It is now 25 years since the first World AIDS Day. Although patient outcomes have improved significantly over that time, the long-sought-after vaccine remains elusive. As the world commemorated the event this week, two very different projects outlined their plans to combat the virus.
While one of the projects is a fairly typical, government-backed research push, the other is more unusual. A nonprofit is trying to use a machine-learning algorithm approach similar to that seen in spam filters to develop an HIV vaccine, and is crowdsourcing funding of the initiative. The Immunity Project team thinks they can succeed where the likes of Merck ($MRK) and the National Institutes of Health (NIH) have so far failed by honing in on why 1% of those infected with HIV never show AIDS symptoms.
Studies of the genetics of this 1% of people--known as "elite controllers"--have given researchers plenty of data to work with, but finding vaccine targets has proved difficult. Now though, Dr. David Heckerman has applied the machine-learning skills he used to develop Microsoft's ($MSFT) spam filter to identifying targets on the virus. This led to a focus on synthetically engineered epitopes that mirror those found in "elite controllers." By pairing the epitopes with T cells, the team thinks it can help everyone fight the virus.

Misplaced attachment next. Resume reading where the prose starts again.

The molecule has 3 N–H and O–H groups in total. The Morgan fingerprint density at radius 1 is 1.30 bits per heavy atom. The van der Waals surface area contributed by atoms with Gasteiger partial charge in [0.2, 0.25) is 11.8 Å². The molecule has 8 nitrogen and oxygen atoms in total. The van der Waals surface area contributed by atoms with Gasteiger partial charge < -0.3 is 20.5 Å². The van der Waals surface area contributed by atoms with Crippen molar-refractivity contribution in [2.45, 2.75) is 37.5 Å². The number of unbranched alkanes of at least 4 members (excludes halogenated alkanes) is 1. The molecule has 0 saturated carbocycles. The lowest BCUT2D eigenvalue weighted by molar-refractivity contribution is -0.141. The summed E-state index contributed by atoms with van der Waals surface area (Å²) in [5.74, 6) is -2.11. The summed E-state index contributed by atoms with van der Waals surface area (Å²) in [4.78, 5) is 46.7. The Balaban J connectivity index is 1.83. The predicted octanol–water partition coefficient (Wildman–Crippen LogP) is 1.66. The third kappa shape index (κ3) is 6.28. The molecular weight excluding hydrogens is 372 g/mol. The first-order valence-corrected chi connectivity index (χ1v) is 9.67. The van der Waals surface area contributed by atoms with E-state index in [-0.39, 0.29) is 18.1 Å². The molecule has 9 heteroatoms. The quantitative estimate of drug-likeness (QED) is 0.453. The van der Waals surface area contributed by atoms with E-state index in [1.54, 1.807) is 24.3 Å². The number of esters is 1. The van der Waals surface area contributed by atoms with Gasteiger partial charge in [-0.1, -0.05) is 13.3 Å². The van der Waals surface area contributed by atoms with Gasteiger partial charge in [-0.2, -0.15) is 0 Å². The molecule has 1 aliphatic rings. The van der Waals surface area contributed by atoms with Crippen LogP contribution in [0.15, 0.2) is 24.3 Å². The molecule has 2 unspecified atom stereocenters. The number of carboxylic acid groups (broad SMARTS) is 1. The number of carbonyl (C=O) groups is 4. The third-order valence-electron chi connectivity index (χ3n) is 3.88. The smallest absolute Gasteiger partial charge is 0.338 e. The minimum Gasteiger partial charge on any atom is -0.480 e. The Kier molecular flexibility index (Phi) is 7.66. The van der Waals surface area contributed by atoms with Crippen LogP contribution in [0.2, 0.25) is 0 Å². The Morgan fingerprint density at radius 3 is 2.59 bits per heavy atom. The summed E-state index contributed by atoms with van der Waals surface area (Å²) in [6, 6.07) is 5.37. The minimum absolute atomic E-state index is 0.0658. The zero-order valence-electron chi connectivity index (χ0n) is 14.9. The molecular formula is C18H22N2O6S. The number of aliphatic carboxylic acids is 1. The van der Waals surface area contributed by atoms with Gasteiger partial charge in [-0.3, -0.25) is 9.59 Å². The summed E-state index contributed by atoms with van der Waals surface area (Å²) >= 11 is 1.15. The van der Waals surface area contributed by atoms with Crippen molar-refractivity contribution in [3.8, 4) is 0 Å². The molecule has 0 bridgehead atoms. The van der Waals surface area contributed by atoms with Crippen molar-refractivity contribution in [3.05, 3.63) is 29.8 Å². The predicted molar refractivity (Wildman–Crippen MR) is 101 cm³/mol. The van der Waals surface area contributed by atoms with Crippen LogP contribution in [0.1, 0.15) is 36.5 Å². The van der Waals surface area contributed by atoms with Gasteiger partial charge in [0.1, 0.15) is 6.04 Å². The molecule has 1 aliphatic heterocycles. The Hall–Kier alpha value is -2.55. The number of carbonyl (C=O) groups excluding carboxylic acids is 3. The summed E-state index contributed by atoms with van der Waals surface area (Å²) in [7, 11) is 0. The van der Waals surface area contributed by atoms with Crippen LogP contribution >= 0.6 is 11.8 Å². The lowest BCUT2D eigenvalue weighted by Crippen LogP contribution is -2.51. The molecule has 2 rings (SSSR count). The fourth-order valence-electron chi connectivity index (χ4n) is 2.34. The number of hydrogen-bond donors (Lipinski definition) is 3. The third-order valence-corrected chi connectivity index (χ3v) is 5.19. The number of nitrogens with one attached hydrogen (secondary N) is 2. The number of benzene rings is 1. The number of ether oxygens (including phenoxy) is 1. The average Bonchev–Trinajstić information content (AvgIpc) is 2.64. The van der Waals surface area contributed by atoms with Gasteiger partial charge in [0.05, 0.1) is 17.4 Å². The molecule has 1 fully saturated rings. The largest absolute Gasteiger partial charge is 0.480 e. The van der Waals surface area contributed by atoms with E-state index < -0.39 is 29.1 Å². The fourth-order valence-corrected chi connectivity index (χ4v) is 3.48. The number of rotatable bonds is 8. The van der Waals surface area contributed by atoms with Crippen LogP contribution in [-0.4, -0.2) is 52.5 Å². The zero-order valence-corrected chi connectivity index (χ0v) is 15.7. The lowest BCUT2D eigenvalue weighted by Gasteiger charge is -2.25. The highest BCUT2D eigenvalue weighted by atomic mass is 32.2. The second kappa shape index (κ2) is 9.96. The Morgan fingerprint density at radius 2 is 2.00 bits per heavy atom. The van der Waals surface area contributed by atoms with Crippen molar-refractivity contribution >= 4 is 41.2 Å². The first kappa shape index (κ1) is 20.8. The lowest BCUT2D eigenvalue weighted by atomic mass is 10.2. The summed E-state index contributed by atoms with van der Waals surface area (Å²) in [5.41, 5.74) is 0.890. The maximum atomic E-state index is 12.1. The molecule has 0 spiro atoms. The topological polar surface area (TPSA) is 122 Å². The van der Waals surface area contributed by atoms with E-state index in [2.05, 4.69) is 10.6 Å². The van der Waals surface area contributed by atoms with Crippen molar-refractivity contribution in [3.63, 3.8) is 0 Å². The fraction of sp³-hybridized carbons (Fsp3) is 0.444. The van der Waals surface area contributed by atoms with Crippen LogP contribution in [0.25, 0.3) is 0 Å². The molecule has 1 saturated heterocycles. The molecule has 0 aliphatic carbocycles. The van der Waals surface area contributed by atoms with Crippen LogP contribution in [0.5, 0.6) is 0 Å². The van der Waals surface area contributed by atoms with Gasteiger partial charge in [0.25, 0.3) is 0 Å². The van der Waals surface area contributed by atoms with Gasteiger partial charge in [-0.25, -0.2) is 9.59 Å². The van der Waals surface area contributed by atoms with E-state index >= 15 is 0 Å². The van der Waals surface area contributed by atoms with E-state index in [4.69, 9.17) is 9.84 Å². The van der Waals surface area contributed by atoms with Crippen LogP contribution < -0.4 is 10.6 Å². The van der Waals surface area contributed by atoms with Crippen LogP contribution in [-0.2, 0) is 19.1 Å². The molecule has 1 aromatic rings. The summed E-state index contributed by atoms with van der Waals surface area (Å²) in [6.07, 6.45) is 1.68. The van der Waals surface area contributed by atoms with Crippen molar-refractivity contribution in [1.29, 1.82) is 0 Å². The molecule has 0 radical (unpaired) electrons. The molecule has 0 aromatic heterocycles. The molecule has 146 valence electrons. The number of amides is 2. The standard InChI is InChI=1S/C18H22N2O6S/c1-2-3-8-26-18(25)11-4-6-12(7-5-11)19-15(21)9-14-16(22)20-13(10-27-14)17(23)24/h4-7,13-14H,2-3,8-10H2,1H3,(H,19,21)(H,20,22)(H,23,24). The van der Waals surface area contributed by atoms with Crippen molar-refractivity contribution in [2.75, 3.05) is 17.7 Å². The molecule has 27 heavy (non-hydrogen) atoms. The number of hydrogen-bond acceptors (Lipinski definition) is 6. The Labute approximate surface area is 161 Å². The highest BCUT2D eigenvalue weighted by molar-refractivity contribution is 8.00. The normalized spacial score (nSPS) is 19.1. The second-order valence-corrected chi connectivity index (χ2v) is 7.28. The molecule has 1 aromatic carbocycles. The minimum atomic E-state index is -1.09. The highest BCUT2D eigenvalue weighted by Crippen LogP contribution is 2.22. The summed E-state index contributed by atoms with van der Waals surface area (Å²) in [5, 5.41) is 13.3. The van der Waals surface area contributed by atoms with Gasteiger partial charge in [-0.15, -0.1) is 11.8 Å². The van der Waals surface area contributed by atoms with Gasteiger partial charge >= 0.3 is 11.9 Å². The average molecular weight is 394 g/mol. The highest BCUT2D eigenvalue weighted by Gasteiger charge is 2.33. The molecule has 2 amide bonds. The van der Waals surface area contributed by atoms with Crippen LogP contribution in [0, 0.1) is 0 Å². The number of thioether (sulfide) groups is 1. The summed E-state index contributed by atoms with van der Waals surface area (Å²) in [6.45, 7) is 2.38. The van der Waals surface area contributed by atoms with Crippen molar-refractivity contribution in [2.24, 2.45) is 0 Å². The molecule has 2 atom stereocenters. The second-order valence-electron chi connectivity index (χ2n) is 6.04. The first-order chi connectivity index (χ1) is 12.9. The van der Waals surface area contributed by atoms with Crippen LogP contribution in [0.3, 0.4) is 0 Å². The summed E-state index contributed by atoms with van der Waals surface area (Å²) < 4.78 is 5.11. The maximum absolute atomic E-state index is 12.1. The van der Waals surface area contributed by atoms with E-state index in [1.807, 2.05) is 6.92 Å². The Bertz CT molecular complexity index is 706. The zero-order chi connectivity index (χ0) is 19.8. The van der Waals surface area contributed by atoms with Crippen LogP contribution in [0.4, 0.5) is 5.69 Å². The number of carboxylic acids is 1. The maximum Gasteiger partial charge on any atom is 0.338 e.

"This could be therapeutic and prophylactic [and] may have profound applications for HIV prevention," Dr. Reid Rubsamen, director of the Immunity Project and CEO of medical device business Flow Pharma, told San Francisco Business Times. Rubsamen wants to start Phase I trials in the U.S. and Africa next year, and then enter Phase II in 2015. The team is trying to raise $25 million to fund development, but its plans to distribute the vaccine for free limit its appeal to venture capitalists.
Instead of looking to these traditional sources of biotech funding, the Immunity Project is crowdsourcing the cash. Gift card app developer Gyft is one of the contributors. In December, Gyft will donate up to 100% of profits from gift card sales to the Immunity Project in a bid to raise $1 million. "We only need $25 million to do this. We think we can raise that in this very nontraditional way and not worry about the economic complexities to really get this out there and test it quickly," Rubsamen said.
The other initiative unveiled this week already has significantly more cash. NIH has committed an extra $100 million to finding a cure for AIDS. Clinical development of therapeutic vaccines is one planned use of the cash.
- read the SF Business Times feature
- here's the NIH release